by Loree Griffin Burns and Ellen Harasimowicz (photographer)
Houghton Mifflin, 2010. 80 pgs. Nonfiction.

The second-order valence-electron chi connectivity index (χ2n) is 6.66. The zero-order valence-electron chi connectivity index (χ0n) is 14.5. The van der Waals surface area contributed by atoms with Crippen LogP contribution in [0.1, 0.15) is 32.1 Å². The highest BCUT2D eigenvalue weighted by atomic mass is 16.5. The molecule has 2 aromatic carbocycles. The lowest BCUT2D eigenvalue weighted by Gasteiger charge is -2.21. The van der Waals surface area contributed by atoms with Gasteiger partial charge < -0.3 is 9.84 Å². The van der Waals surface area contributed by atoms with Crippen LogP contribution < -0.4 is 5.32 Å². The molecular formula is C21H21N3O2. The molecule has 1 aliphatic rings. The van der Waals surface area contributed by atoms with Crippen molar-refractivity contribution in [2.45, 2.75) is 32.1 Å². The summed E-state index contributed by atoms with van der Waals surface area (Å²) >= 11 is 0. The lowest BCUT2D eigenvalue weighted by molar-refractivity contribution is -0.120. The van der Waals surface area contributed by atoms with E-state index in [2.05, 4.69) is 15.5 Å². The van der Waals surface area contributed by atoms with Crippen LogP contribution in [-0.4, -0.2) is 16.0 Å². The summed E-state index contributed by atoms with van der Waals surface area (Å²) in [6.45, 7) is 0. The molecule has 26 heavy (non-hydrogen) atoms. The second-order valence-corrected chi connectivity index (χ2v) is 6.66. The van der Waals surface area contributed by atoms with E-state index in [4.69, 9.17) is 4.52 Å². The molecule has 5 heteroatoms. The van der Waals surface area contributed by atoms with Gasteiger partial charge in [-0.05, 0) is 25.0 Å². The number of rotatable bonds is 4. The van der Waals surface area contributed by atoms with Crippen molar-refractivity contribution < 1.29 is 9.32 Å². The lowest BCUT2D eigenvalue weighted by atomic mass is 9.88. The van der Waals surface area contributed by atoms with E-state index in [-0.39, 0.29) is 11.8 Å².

Burns' fascinating new book (in the Scientists in the Field series) is all over the apiary, as it were. Beginning with the story of a backyard beekeeper (Mary Duane) who singlehandedly cares for her bees and gathers their honey, Burns then moves to Dave Hackenburg's industrial operation where, in 2006, Colony Collapse Disorder was first discovered. When tens of thousands of Dave's bees simply disappeared he quickly alerted biologists and other beekeepers. Many reports of similar losses followed and Burns then takes up the story of the scientists who are trying to discover the cause(s) of this frightening threat to the world's bees and food supply. Equal parts bee culture and scientific puzzle, The Hive Detectives should appeal to a wide range of kids and their parents. (Be aware that the hunt for what is killing the bees requires that bees be killed, ground up, pulled apart, etc., if you have an especially tender-hearted nature lover in the house.)